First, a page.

Look into the exhaust ports. If there's only water in some of the cylinders you can suck it out with a shop-vac. Don't forget to remove the intake to get at any water on the top side of the cylinders. If there's mud inside the engine your best bet is to take the heads off and clean out the cylinders. Spray the cylinders with fogging oil.

The cooling system is sealed, so there's no need to worry about the radiator's internals. However, mud and other nasty stuff is likely to be clogging the fins so crank up the pressure washer and clean it - and the A/C condenser - thoroughly. Clean the entire engine bay area as well, paying particular attention to the wiring harness and suspension points. All connections are going to have to be pulled apart and cleaned as above.

Once it's all cleaned check the power steering pump reservoir and brake master cylinder. If there's any trace of contamination, suck out the fluids with a siphon to determine how much waterborne material got in. Replace the window washer fluid and clean the lines.

Your alternator or generator was immersed during the flood, so it's likely to be ruined. You can pressure wash it out but be prepared to replace it. The same goes for the starter motor and the clutch pressure plate, but for the moment you might as well leave them in place.

The brake system components need to be cleaned as well. Drum brakes should be disassembled to get at the inside pieces. There's no need to remove lines if the hydraulic system is intact.

Transmissions and differentials have vents. Water might have seeped into them from these vents, so you need to drain all the gear oils and look for contamination. If things look good, refill and hope for the best. If muddy water comes out you will have to consider taking the assemblies out and opening them up. Automatic transmissions are more likely to remain sealed, but water might have seeped into the dipstick tube. If so, you'll need to drain the transmission by removing the pan.

Water also will have seeped into suspension grease points, so clean the outside of each fitting and pump new grease in. This will push any water and dirt out.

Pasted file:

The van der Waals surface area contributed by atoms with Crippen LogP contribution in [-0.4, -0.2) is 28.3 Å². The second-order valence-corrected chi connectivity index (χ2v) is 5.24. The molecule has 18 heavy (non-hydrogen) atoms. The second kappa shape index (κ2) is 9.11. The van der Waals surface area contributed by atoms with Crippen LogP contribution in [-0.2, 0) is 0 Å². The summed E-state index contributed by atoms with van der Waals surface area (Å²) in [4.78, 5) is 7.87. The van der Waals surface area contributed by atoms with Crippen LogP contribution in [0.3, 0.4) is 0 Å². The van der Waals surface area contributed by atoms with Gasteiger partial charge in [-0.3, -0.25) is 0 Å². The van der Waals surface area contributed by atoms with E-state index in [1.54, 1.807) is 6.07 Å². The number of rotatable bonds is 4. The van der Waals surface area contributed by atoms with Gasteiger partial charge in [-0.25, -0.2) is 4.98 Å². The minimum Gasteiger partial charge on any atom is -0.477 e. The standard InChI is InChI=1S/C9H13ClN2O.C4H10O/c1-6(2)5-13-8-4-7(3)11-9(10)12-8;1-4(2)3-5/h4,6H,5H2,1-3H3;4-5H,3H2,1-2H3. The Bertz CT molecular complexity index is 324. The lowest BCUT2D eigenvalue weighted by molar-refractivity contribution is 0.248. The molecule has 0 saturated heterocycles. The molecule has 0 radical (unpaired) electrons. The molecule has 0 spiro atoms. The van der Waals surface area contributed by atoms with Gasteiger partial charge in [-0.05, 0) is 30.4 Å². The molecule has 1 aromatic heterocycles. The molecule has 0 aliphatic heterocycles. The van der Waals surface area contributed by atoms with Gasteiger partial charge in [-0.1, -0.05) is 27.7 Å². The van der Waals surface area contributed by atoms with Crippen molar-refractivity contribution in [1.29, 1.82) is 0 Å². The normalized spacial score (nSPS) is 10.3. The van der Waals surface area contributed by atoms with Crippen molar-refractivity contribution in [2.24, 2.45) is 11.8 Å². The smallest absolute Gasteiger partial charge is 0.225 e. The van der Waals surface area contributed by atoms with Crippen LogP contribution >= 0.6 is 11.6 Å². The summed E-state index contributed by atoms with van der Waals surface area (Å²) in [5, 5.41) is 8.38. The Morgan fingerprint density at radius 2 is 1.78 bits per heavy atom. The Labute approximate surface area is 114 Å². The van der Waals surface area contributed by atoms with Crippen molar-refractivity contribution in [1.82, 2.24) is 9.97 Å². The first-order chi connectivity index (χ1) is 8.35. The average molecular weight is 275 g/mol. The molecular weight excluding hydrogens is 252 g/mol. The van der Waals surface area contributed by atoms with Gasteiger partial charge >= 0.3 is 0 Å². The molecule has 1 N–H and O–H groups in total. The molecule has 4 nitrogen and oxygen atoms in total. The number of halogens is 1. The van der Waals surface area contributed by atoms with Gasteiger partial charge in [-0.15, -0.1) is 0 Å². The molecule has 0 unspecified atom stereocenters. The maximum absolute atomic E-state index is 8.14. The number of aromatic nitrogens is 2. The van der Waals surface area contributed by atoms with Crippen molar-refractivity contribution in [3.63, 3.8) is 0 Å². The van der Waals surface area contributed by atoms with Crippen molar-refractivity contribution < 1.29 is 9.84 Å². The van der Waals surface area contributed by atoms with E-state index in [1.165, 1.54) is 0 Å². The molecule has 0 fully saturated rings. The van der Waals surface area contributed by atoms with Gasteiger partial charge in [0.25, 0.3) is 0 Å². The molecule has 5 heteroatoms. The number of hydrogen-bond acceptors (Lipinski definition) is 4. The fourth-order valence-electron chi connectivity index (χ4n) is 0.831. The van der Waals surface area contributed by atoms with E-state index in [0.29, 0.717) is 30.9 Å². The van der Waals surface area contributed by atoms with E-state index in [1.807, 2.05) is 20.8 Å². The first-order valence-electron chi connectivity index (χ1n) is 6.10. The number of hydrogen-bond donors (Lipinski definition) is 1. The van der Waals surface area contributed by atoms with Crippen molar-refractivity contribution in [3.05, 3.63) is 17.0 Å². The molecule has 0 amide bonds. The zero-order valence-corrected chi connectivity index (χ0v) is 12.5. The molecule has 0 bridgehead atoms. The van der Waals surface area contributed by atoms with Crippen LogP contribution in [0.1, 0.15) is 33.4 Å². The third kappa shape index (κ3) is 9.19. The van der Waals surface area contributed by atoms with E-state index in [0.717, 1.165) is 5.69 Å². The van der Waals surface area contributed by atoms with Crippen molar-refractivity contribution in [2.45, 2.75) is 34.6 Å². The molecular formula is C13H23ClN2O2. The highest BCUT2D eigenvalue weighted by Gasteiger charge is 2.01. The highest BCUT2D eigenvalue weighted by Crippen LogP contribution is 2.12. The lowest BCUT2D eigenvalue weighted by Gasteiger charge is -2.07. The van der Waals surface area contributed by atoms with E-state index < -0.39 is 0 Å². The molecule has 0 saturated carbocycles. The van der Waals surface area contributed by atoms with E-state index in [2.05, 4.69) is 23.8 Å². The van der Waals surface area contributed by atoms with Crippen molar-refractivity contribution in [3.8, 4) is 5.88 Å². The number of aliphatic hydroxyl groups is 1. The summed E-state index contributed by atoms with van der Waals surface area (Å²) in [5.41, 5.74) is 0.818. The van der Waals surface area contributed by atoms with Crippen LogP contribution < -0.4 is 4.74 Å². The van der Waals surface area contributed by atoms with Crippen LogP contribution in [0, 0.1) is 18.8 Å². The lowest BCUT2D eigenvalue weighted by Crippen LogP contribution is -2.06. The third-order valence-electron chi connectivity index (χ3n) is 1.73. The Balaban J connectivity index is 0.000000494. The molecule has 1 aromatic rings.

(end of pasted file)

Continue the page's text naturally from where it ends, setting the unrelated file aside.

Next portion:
Give Up Yet?

Don't forget the car's frame. It's usually hollow, with a number of holes punched in it for tubing and wiring access and for drainage. It's probably full of mud or water, so get the car up on jack stands and pump fresh water into any accessible holes with the pressure washer. Keep doing so until only clean water comes out.

Now we come to the fuel tank. If the filler or vent weren't under water you are essentially home free. If, however, the whole car was immersed you'll have to drain and remove the tank and then clean it out. If it's more than 30 years old you're better off replacing it, but it's your choice.

As for the body exterior, there's mostly good news. Paint is pretty resistant to the effects of water, even muddy water. You should be able to wash it off and wax out any minor scratches and abrasions. Don't forget to pressure wash inside the fenders.

Starting Up

Once all the cleanup and mold prevention is done you can get the engine started. Make sure fresh gas is getting to the carburetor/fuel injection and there's clean oil in the crankcase. It's better to get the engine going initially without the exhaust manifolds, to facilitate blowing out residual crud. Also, if the engine's bearings fail it's much less work to get it out for rebuilding.

Assuming the engine runs okay, test the clutch (or automatic gear selection) for smooth, noise-free operation. If that works correctly it's safe to reassemble the exhaust and take the car for a test drive. Only after that is it reasonable to reinstall the interior trim.

Conclusion

As anyone can see, getting cars operational after flood damage isn't trivial. That's why insurance companies usually "total" such cars rather than pay to have them rebuilt. The same goes for new vehicles, so be wary of great-sounding deals these days. They might be too good to be true!